LARGE FAMILY LOOP SCHEDULING
This large family mom article is from Tauna of ProverbialHomemaker.com
Large family moms have an acute sense of the fact that the work never ends. All moms know this and experience it, but with each additional child there are more tasks to manage, more relationships to juggle, more moving parts to coordinate…
Some days, keeping up with homeschooling, homemaking, parentings, and all the things we have on our plate is enough to make us retreat to our rooms with a pint of decadent chocolate ice cream and a “do not disturb” sign. (Ok, maybe that’s just me!)
I still have those days, to be sure, but one tool has really helped me manage it more efficiently: loop scheduling! You may have heard of loop scheduling before, especially if you’re a homeschooler. Well, the great thing is that loop scheduling can be used for a LOT of our work as large family moms!
I first tried out loop scheduling (sort of by accident) with my homeschooling. The more that I refined my approach, the better I was able to quickly adjust it to our needs for that week’s set of lessons. It was so successful, in fact, that I had an “aha” moment and thought, why not find a way to use loop scheduling for all the areas I struggled to keep up with?
So I set about trying just that. I’m constantly changing things up and tweaking our system with life and family changes, but I can tell you that loop scheduling has been a game changer for me. It’s worth trying out!
What is Loop Scheduling?
Loop scheduling is simply a way or organizing your work into a rotating list. Here’s how it works:
- Write out a list of the tasks you want to accomplish over the course of 1-3 weeks
- Do a certain number of those tasks each day (however many you decided ahead of time)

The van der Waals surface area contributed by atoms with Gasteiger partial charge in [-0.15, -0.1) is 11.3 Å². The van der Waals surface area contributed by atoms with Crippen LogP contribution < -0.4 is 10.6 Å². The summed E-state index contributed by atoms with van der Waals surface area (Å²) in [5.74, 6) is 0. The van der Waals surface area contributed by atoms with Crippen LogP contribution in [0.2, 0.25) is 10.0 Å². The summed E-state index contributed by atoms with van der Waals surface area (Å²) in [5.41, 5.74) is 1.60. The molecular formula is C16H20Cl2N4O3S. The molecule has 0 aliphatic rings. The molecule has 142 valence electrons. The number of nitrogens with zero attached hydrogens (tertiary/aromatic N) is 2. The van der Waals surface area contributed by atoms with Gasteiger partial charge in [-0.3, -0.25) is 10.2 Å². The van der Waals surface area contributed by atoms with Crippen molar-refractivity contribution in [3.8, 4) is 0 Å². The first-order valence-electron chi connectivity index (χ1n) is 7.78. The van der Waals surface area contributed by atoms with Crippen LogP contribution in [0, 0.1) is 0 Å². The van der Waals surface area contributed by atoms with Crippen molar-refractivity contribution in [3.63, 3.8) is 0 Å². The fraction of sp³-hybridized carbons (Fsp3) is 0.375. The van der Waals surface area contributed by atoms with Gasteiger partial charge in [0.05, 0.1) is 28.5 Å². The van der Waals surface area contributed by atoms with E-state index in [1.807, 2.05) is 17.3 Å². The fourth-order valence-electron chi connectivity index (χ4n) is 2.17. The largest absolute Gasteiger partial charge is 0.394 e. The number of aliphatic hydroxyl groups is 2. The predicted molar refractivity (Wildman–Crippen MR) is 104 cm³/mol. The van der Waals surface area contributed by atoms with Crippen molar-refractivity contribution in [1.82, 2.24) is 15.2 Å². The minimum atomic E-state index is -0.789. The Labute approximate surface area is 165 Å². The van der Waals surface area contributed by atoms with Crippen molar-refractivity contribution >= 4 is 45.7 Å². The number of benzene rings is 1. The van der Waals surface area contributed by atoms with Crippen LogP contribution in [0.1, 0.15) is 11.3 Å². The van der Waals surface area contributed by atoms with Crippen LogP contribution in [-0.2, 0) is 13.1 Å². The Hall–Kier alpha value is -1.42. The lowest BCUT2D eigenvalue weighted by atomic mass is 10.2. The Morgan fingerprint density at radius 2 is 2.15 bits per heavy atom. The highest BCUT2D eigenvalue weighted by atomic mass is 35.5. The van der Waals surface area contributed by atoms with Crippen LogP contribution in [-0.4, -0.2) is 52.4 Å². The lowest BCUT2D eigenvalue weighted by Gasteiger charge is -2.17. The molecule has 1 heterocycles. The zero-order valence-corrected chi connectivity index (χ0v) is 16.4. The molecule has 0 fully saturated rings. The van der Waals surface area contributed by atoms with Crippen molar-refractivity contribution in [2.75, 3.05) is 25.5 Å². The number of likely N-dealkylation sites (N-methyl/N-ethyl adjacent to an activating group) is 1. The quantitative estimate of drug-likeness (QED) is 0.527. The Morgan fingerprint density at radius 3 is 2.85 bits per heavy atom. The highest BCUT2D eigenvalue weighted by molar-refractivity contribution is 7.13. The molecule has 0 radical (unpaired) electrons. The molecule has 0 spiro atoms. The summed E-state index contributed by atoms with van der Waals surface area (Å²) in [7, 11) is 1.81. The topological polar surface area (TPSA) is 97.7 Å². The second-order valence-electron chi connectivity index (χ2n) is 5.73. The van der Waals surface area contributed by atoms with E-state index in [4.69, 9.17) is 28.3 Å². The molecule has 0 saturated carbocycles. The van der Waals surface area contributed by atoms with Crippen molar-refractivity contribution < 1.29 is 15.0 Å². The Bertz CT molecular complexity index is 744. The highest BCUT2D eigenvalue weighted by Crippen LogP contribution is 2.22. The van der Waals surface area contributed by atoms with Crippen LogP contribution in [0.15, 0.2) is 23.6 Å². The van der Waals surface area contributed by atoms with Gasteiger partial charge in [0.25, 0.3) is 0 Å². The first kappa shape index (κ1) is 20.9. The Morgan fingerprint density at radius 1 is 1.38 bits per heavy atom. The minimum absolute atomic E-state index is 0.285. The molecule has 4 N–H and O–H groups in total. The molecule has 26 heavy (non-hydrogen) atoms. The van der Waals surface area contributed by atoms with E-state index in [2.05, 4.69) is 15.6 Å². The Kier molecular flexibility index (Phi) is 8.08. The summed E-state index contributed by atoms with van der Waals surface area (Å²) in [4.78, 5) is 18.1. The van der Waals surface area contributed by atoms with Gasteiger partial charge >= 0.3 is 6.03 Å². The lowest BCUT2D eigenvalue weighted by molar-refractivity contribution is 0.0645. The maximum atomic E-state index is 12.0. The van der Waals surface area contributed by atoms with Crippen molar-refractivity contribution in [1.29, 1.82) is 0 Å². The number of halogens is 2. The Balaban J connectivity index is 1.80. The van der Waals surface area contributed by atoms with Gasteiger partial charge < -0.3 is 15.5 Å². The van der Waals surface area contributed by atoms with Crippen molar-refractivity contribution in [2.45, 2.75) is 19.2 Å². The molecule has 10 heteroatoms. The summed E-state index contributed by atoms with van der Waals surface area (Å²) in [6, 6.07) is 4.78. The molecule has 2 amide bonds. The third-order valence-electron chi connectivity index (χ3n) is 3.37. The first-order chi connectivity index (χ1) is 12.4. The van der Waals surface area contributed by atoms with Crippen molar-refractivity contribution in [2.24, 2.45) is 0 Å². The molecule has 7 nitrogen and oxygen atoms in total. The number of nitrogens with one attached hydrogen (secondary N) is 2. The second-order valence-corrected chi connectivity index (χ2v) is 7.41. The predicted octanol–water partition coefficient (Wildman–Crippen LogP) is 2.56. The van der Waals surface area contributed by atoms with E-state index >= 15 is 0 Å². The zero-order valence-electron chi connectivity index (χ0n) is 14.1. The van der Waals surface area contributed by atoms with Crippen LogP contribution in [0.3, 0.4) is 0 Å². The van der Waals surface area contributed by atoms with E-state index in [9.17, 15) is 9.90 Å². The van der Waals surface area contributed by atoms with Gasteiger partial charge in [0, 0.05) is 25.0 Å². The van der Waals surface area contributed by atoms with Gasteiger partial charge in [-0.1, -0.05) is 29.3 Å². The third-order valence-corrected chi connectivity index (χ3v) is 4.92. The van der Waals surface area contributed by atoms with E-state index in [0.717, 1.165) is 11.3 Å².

- The next day, move on and do the next tasks!
- Tasks that need to be done than once in that timeframe are listed multiple times
- When you’ve gone through the entire list, start over!
That’s pretty much it! All of my schedules have a short list of 5-7 “Daily Do” items that are to be completed every day, and another list of “Loop de Loo” items that you rotate through and do one each day (or however many you specify) .
5 Ways to Use Loop Scheduling for Large Families
Of course! Like I said, this is the first area where I used loop scheduling and ii that been such a blessing! I have a loop schedule for our Morning Basket time that I use to allow us to get our necessities like Bible and memory work done, and then a loop with wonderful resources we can select from throughout the week.
My oldest 4 each have loop schedules of their own tacked to the wall by our dining room table. Depending on their ages, their Daily Do’s are things like chores, math, reading, writing, etc. Their loops have items such as research projects, alternating notebooking and cursive practice, narrate a reading challenge, or work on an independent project.